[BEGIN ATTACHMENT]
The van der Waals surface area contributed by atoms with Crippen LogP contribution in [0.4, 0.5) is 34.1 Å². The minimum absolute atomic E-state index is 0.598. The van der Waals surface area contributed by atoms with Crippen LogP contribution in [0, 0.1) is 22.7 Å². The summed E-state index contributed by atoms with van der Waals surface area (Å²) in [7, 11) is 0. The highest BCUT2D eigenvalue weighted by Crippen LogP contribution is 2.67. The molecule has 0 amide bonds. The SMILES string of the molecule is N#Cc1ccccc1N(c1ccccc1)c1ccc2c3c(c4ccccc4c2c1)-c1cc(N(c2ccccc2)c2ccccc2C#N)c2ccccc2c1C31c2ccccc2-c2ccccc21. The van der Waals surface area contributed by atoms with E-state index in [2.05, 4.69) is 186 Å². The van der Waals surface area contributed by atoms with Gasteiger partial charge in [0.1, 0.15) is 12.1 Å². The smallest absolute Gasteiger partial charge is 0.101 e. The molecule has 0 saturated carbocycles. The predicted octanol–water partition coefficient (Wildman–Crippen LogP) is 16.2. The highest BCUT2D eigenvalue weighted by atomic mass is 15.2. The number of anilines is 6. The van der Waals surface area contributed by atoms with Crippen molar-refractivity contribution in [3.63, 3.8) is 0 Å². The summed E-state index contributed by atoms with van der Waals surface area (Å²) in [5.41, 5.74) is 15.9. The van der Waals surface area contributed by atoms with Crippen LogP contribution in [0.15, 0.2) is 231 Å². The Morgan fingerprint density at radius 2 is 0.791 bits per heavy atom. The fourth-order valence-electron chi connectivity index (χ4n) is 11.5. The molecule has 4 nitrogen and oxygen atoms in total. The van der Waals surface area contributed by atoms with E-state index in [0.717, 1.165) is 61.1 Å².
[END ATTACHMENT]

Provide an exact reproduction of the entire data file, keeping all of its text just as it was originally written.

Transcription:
The van der Waals surface area contributed by atoms with Crippen LogP contribution in [0.4, 0.5) is 34.1 Å². The minimum absolute atomic E-state index is 0.598. The van der Waals surface area contributed by atoms with Crippen LogP contribution in [0, 0.1) is 22.7 Å². The summed E-state index contributed by atoms with van der Waals surface area (Å²) in [7, 11) is 0. The highest BCUT2D eigenvalue weighted by Crippen LogP contribution is 2.67. The molecule has 0 amide bonds. The SMILES string of the molecule is N#Cc1ccccc1N(c1ccccc1)c1ccc2c3c(c4ccccc4c2c1)-c1cc(N(c2ccccc2)c2ccccc2C#N)c2ccccc2c1C31c2ccccc2-c2ccccc21. The van der Waals surface area contributed by atoms with E-state index in [2.05, 4.69) is 186 Å². The van der Waals surface area contributed by atoms with Gasteiger partial charge in [0.1, 0.15) is 12.1 Å². The smallest absolute Gasteiger partial charge is 0.101 e. The molecule has 0 saturated carbocycles. The predicted octanol–water partition coefficient (Wildman–Crippen LogP) is 16.2. The highest BCUT2D eigenvalue weighted by atomic mass is 15.2. The number of anilines is 6. The van der Waals surface area contributed by atoms with Crippen molar-refractivity contribution in [3.63, 3.8) is 0 Å². The summed E-state index contributed by atoms with van der Waals surface area (Å²) in [5.41, 5.74) is 15.9. The van der Waals surface area contributed by atoms with Crippen LogP contribution in [0.15, 0.2) is 231 Å². The Morgan fingerprint density at radius 2 is 0.791 bits per heavy atom. The fourth-order valence-electron chi connectivity index (χ4n) is 11.5. The molecule has 4 nitrogen and oxygen atoms in total. The van der Waals surface area contributed by atoms with E-state index in [0.717, 1.165) is 61.1 Å².